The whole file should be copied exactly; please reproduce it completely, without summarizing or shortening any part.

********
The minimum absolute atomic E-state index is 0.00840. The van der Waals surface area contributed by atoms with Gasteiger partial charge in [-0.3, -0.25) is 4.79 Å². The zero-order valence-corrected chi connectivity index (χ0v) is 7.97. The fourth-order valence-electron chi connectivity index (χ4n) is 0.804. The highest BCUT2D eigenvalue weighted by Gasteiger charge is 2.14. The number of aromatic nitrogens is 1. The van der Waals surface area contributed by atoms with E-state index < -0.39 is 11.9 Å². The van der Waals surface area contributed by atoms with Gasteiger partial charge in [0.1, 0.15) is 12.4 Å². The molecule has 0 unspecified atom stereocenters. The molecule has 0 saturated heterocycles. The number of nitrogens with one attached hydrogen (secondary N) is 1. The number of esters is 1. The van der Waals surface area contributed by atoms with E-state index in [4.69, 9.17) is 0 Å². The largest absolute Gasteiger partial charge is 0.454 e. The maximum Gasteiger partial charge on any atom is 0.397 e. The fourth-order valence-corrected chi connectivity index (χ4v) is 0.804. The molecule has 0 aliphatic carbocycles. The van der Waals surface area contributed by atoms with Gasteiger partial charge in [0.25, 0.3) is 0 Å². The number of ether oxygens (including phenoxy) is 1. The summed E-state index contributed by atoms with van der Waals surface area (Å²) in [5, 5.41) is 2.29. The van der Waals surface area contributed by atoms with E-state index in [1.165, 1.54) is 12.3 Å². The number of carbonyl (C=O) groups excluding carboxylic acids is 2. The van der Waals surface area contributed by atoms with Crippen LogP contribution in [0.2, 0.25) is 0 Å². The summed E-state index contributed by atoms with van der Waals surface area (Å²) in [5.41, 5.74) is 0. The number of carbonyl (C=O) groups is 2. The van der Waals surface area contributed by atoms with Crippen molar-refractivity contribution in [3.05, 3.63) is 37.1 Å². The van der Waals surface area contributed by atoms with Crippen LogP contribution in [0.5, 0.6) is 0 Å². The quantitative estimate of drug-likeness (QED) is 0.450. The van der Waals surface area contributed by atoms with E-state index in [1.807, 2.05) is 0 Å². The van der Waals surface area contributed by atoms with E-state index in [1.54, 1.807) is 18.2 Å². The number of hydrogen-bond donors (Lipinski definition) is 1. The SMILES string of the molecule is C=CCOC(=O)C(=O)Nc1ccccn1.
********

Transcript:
The minimum absolute atomic E-state index is 0.00840. The van der Waals surface area contributed by atoms with Gasteiger partial charge in [-0.3, -0.25) is 4.79 Å². The zero-order valence-corrected chi connectivity index (χ0v) is 7.97. The fourth-order valence-electron chi connectivity index (χ4n) is 0.804. The highest BCUT2D eigenvalue weighted by Gasteiger charge is 2.14. The number of aromatic nitrogens is 1. The van der Waals surface area contributed by atoms with E-state index < -0.39 is 11.9 Å². The van der Waals surface area contributed by atoms with Gasteiger partial charge in [0.1, 0.15) is 12.4 Å². The molecule has 0 unspecified atom stereocenters. The molecule has 0 saturated heterocycles. The number of nitrogens with one attached hydrogen (secondary N) is 1. The number of esters is 1. The van der Waals surface area contributed by atoms with E-state index in [4.69, 9.17) is 0 Å². The largest absolute Gasteiger partial charge is 0.454 e. The maximum Gasteiger partial charge on any atom is 0.397 e. The fourth-order valence-corrected chi connectivity index (χ4v) is 0.804. The molecule has 0 aliphatic carbocycles. The van der Waals surface area contributed by atoms with Gasteiger partial charge in [0.25, 0.3) is 0 Å². The number of ether oxygens (including phenoxy) is 1. The summed E-state index contributed by atoms with van der Waals surface area (Å²) in [5, 5.41) is 2.29. The van der Waals surface area contributed by atoms with E-state index in [1.165, 1.54) is 12.3 Å². The number of carbonyl (C=O) groups excluding carboxylic acids is 2. The van der Waals surface area contributed by atoms with Crippen LogP contribution in [0.2, 0.25) is 0 Å². The summed E-state index contributed by atoms with van der Waals surface area (Å²) in [5.41, 5.74) is 0. The number of carbonyl (C=O) groups is 2. The van der Waals surface area contributed by atoms with Crippen molar-refractivity contribution in [3.05, 3.63) is 37.1 Å². The van der Waals surface area contributed by atoms with Crippen LogP contribution in [0.5, 0.6) is 0 Å². The quantitative estimate of drug-likeness (QED) is 0.450. The van der Waals surface area contributed by atoms with E-state index in [1.807, 2.05) is 0 Å². The van der Waals surface area contributed by atoms with E-state index in [1.54, 1.807) is 18.2 Å². The number of hydrogen-bond donors (Lipinski definition) is 1. The SMILES string of the molecule is C=CCOC(=O)C(=O)Nc1ccccn1.